The glittering crystal ball from Waterford Crystal dropped with a burst of confetti and dazzling fireworks as revellers rang in 2018 in frigid Times Square — the second-coldest celebration there on record.

The temperature was only -12°C in the city, and the celebration was less crowded than other years. Bundled up in hats, gloves, face masks and numerous layers of clothing, partygoers danced and hugged and kissed as the ball dropped.

The dazzling finale of the show was the traditional drop of a Waterford Crystal ball down a pole atop 1 Times Square.

This year, the ball was 3.5m in diameter, weighing 5,385 kilos and was covered with 2,688 triangles that change colours like a kaleidoscope, illuminated by 32,256 LED lights. When the first ball drop happened in 1907, it was made of iron and wood and adorned with 100 25-watt light bulbs. The first celebration in the area was in 1904, the year the city’s first subway line started running.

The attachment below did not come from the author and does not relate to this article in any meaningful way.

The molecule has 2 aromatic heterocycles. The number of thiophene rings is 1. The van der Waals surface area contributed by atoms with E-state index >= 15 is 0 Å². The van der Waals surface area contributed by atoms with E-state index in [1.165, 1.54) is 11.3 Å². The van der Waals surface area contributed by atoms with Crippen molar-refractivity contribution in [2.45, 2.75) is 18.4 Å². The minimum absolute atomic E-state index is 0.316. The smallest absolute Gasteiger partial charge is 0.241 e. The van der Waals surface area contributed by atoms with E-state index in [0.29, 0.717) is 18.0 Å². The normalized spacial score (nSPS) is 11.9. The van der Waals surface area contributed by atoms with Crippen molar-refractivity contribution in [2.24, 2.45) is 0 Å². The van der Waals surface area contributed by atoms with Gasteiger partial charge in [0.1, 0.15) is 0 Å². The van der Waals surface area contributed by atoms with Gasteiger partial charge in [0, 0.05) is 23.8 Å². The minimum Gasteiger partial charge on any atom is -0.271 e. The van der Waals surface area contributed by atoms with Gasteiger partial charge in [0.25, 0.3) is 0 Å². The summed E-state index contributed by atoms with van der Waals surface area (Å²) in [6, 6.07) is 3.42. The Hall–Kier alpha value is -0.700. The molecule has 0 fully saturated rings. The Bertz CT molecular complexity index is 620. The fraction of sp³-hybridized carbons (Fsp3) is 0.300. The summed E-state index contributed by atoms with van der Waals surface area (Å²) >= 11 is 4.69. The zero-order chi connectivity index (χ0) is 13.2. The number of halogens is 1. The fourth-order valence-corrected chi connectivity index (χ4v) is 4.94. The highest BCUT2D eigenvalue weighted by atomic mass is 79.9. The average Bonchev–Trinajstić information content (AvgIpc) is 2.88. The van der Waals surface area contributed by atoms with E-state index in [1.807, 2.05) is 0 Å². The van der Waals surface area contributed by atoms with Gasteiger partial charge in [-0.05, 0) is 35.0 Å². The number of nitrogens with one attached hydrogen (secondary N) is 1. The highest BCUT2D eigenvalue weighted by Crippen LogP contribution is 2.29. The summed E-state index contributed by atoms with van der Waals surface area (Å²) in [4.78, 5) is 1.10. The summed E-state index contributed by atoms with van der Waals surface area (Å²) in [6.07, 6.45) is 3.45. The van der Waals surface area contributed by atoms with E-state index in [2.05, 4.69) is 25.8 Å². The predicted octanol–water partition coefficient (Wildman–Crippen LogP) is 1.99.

After two terrorist attacks and a rampaging SUV driver who plowed into a crowd on the very spot where the party takes place, police were taking no chances. Security was tighter than ever before. Garages in the area were sealed off. Detectives were stationed at area hotels working with security officials to prevent sniper attacks.

Thousands of uniformed officers lined the streets. Concrete blocks and sanitation trucks blocked vehicles from entering the secure area where spectators gathered. Partygoers passed through one of a dozen checkpoints where they were screened and then screened again as they made their way to the main event.

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